Calum Elliot: Hearts knew Hibs would be defeated in 2006 as striker recalls his Scottish Cup fairytale - until the final

Calum Elliot helped Hearts to the Scottish Cup final in 2006.Calum Elliot helped Hearts to the Scottish Cup final in 2006.
Calum Elliot helped Hearts to the Scottish Cup final in 2006.
Young striker looks back on one of Jambos’ most memorable derby wins

As Paul Hartley’s 28th minute opener found the net, Calum Elliot wheeled off in pursuit of his team-mate. On his way past the unfortunate Hibs goalkeeper Zibby Malkowski, who was on his knees in the box, the young Hearts striker roared in jubilation.

“I don’t remember that,” he says - but footage of the Tynecastle side’s 2006 Scottosh Cup semi-final battering of their capital rivals shows that in that moment, Elliot is a picture of unconfined joy. “It’s funny, because I don’t think you ever totally enjoy those games, not when you are just one goal ahead. You are still too busy thinking you don’t want to get beat. There is so much at stake and, especially coming from Edinburgh there is no escaping the intense scrutiny that comes with those games.

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“But the first goal in derbies are usually crucial and that goal wasn’t that long before half-time and it set us up nicely for the second half. Then the manager spoke to us at half time and that gave us the confidence to go back out there and get the job done.”

Steven Pressley did not re-emerge after sustaining a head knock just before the break but such was the calibre of that Hearts squad, the Gorgie side were able to send out European Championship winner Takis Fyssas as a more than able replacement. Three more goals - two from Hartley to complete his hat-trick and one for Edgaras Jankauskas - completed the rout.

“There has, obviously, been the cup final since but at that time it was one of the biggest derbies there had been in years. Playing a derby, at a full Hampden, in a semi final, made it so significant. The result was convincing in the end.”

There was supposed to be another memorable Hampden showdown taking place today as the Edinburgh foes faced up in this season’s Scottish Cup semi final. The coronavirus lockdown has foiled those plans.

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But having moved into management with Tynecastle FC, in the East of Scotland league, Elliot is happy to dredge up old memories to fill the void.

“The thing I remember most from the game wasn’t the celebrations afterwards, it was that even during the warm up the Hearts end was full and, with the players and the leaders we had in that team, we all kind of knew we were going to win that game. There was a real confidence in the group that we would get the result that we needed to take us through to the final.”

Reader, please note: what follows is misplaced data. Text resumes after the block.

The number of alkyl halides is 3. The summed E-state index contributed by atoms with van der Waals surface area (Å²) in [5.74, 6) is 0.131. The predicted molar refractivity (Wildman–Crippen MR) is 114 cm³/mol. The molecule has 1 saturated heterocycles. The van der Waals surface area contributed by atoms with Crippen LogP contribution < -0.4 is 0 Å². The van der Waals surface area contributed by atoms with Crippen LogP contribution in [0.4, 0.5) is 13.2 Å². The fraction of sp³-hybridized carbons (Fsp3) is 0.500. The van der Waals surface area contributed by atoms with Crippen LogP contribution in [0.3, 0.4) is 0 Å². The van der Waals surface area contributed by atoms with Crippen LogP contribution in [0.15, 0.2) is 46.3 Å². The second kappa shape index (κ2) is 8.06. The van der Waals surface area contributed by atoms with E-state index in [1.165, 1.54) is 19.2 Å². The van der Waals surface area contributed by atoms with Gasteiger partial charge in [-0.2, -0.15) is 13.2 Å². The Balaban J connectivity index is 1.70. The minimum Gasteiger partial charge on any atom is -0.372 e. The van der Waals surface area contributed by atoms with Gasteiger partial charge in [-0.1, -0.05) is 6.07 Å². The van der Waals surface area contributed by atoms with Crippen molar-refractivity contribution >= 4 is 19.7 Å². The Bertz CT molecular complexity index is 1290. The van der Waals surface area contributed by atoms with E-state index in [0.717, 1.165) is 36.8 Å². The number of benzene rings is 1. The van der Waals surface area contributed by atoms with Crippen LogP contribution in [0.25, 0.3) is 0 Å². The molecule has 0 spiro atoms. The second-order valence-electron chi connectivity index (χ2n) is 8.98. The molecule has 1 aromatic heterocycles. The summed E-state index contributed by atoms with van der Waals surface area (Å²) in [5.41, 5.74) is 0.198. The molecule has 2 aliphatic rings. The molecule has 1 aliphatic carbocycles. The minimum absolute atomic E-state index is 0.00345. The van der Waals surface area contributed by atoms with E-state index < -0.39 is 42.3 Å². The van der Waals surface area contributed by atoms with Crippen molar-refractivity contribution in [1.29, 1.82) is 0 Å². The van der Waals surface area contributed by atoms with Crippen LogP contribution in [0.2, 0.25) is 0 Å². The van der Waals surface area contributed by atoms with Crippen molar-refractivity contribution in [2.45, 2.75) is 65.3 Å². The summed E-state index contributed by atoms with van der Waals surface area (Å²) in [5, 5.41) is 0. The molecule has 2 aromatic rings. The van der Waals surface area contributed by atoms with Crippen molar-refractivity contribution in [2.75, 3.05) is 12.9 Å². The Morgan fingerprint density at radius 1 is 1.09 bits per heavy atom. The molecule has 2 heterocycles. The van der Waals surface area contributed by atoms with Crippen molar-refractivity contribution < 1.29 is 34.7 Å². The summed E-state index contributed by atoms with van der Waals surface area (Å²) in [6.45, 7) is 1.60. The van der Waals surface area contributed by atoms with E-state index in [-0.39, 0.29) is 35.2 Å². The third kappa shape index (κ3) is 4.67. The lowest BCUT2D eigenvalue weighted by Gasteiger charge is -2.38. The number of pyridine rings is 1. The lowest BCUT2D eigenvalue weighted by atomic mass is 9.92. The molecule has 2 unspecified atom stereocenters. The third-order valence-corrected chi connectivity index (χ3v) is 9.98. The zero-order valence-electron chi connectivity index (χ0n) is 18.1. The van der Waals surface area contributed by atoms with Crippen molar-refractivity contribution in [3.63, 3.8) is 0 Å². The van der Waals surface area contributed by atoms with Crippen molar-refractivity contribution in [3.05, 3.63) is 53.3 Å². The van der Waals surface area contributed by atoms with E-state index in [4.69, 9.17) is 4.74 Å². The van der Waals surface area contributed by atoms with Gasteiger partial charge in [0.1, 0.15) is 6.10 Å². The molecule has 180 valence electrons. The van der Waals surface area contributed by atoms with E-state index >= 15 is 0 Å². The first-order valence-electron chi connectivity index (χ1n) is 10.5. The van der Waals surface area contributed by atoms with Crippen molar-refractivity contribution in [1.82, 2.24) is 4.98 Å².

Elliot was replaced by Roman Bednar with eight minutes remaining. By then the scoreline was 3-0 and Hibs had been reduced to 10 men. Within six minutes the Leith side were down to nine men and Hartley had converted a penalty.

“That was when I could relax and enjoy the atmosphere. I don’t always remember a lot about most of the games I’ve played in and I was still kind of young back then but that game is one that does stick in my mind.”

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Just 19 at the time, and a contender for the Player’s Young Player of the Year that season, Elliot’s was guided by the experienced professionals around him. Their post-match response was eye-opening as they chose not to indulge in wild celebration on their return to Edinburgh.

“After the game, everyone was delighted, but we were still competing to finish second. I think Celtic had just gotten away from us by that point in terms of winning the league but it was a close battle between us and Rangers to finish second, which we eventually did. And that group didn’t really see it as success to win a semi-final. They wanted to win the Scottish Cup.”

They eventually did, having started every game on way to the finale, and got onto the scoresheet, against Aberdeen in the fourth round, Elliot wasn’t part of it; dropped from the matchday squad for the head to head with Gretna.

“I was really disappointed. I had been involved all the way to the final but there was some politics. I had played in the Youth Cup final on the Wednesday and still trained with the squad on the Thursday but on the Saturday I wasn’t even on the bench. You don’t enjoy it the same way when you are not involved. Even although you played in all the other rounds, you don’t feel part of it.

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“The next day was the open top bus parade but I was due to meet up with the Scotland U-19s. I could have travelled on the Monday but I just wanted to move on and get back to playing football. Maybe that’s the one regret, that I didn’t stay for the parade.”

The European Championships were a pick-me-up. Having ousted a France side featuring Karim Benzema and Samir Nasri, they made it to the final, where they gave Spain’s Gerard Pique and Juan Mata a fright before eventually succumbing to the greater technical ability.

“I didn’t get to play in the Scottish Cup final but at least the Euros allowed me to finish the season strongly.”